The first response seems to have been this post, which worked through the numbers and concluded that the household income in question was at least US$340,000 per year, and probably closer to US$450,000/year. Brad Delong linked to it, and then got called out, which resulted in a blog post for the ages. An excerpt (Brad has deleted names) Instead, Mr. Xxxx Xxxxxxxxx looks up. Of the 100 people richer than he is, fully ten have more than four times his income. And he knows of one person with 20 times his income. He knows who the really rich are, and they have ten times his income: They have not $450,000 a year. They have $4.5 million a year. And, to him, they are in a different world. And so he is sad. He and his wife deserve to be successful. And he knows people who are successful. But he is not one of them--widening income inequality over the past generation has excluded him from the rich who truly have money. And this makes him sad. And angry. And it turns out that Mr XXXX has a predecessor, from the turn of the last century. Paul Krugman got in on the act, with a couple of blog posts. And the whole thing is usefully contrasted with a link to John Scalzi's Being poor is... post. I looked it up - I'm damn near in the top 10% of income in Australia, and I don't feel rich. I needed the reality check.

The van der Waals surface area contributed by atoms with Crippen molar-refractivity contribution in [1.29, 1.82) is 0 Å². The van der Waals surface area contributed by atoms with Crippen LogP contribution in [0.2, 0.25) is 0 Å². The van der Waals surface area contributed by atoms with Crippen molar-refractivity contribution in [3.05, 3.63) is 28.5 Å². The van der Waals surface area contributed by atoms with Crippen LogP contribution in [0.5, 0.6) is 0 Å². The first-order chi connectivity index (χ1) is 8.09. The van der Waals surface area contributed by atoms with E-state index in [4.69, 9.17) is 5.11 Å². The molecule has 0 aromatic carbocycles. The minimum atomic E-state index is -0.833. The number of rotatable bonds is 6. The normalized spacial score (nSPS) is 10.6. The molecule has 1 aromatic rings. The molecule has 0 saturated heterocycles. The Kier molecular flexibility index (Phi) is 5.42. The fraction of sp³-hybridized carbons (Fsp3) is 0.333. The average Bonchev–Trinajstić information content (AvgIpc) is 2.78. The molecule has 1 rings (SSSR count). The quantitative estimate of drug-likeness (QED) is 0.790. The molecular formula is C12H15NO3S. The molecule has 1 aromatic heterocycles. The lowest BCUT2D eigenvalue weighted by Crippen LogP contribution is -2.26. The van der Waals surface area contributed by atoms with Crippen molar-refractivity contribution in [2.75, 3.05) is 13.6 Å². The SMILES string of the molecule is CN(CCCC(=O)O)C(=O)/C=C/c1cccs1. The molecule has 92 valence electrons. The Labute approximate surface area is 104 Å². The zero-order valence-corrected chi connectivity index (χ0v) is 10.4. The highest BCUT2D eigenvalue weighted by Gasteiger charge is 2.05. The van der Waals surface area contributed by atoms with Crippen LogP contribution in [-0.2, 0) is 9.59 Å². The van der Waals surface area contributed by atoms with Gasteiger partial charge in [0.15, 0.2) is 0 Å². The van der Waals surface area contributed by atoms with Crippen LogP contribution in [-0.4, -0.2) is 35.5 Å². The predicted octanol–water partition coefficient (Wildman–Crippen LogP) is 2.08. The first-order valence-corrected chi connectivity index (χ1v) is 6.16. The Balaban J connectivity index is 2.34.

The post that catalysed it all has been deleted from its original home, but was captured from Google cache. But the result is worth a look - a wide ranging discussion on how it is possible to make 9 times the US median income, and not feel rich.